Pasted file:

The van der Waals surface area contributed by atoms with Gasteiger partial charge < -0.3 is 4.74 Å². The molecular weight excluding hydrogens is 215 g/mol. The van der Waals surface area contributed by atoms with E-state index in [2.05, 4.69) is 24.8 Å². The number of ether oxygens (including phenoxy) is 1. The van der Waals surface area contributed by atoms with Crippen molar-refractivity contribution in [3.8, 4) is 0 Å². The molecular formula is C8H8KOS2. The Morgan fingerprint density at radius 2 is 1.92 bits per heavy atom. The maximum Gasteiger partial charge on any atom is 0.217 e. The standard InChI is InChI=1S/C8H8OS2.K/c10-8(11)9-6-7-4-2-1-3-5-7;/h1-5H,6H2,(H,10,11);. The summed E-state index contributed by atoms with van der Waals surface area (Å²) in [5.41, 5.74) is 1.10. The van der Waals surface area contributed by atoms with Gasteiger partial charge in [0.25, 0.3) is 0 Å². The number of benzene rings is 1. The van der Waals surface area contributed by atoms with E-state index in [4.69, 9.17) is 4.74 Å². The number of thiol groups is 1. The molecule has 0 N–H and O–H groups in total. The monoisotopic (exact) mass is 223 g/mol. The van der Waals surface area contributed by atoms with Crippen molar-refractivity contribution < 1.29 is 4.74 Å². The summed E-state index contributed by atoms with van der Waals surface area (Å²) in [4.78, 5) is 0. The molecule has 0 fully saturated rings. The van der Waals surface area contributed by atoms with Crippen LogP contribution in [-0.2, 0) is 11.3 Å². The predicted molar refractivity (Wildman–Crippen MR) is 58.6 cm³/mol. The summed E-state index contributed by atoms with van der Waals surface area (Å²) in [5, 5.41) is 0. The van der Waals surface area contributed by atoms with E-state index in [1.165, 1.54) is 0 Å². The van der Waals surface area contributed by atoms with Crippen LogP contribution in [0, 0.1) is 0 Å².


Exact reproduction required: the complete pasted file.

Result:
The van der Waals surface area contributed by atoms with Gasteiger partial charge < -0.3 is 4.74 Å². The molecular weight excluding hydrogens is 215 g/mol. The van der Waals surface area contributed by atoms with E-state index in [2.05, 4.69) is 24.8 Å². The number of ether oxygens (including phenoxy) is 1. The van der Waals surface area contributed by atoms with Crippen molar-refractivity contribution in [3.8, 4) is 0 Å². The molecular formula is C8H8KOS2. The Morgan fingerprint density at radius 2 is 1.92 bits per heavy atom. The maximum Gasteiger partial charge on any atom is 0.217 e. The standard InChI is InChI=1S/C8H8OS2.K/c10-8(11)9-6-7-4-2-1-3-5-7;/h1-5H,6H2,(H,10,11);. The summed E-state index contributed by atoms with van der Waals surface area (Å²) in [5.41, 5.74) is 1.10. The van der Waals surface area contributed by atoms with Gasteiger partial charge in [0.25, 0.3) is 0 Å². The number of benzene rings is 1. The van der Waals surface area contributed by atoms with E-state index in [4.69, 9.17) is 4.74 Å². The number of thiol groups is 1. The molecule has 0 N–H and O–H groups in total. The monoisotopic (exact) mass is 223 g/mol. The van der Waals surface area contributed by atoms with Crippen molar-refractivity contribution < 1.29 is 4.74 Å². The summed E-state index contributed by atoms with van der Waals surface area (Å²) in [4.78, 5) is 0. The molecule has 0 fully saturated rings. The van der Waals surface area contributed by atoms with Crippen LogP contribution in [-0.2, 0) is 11.3 Å². The predicted molar refractivity (Wildman–Crippen MR) is 58.6 cm³/mol. The summed E-state index contributed by atoms with van der Waals surface area (Å²) in [5, 5.41) is 0. The van der Waals surface area contributed by atoms with E-state index in [1.165, 1.54) is 0 Å². The van der Waals surface area contributed by atoms with Crippen LogP contribution in [0, 0.1) is 0 Å².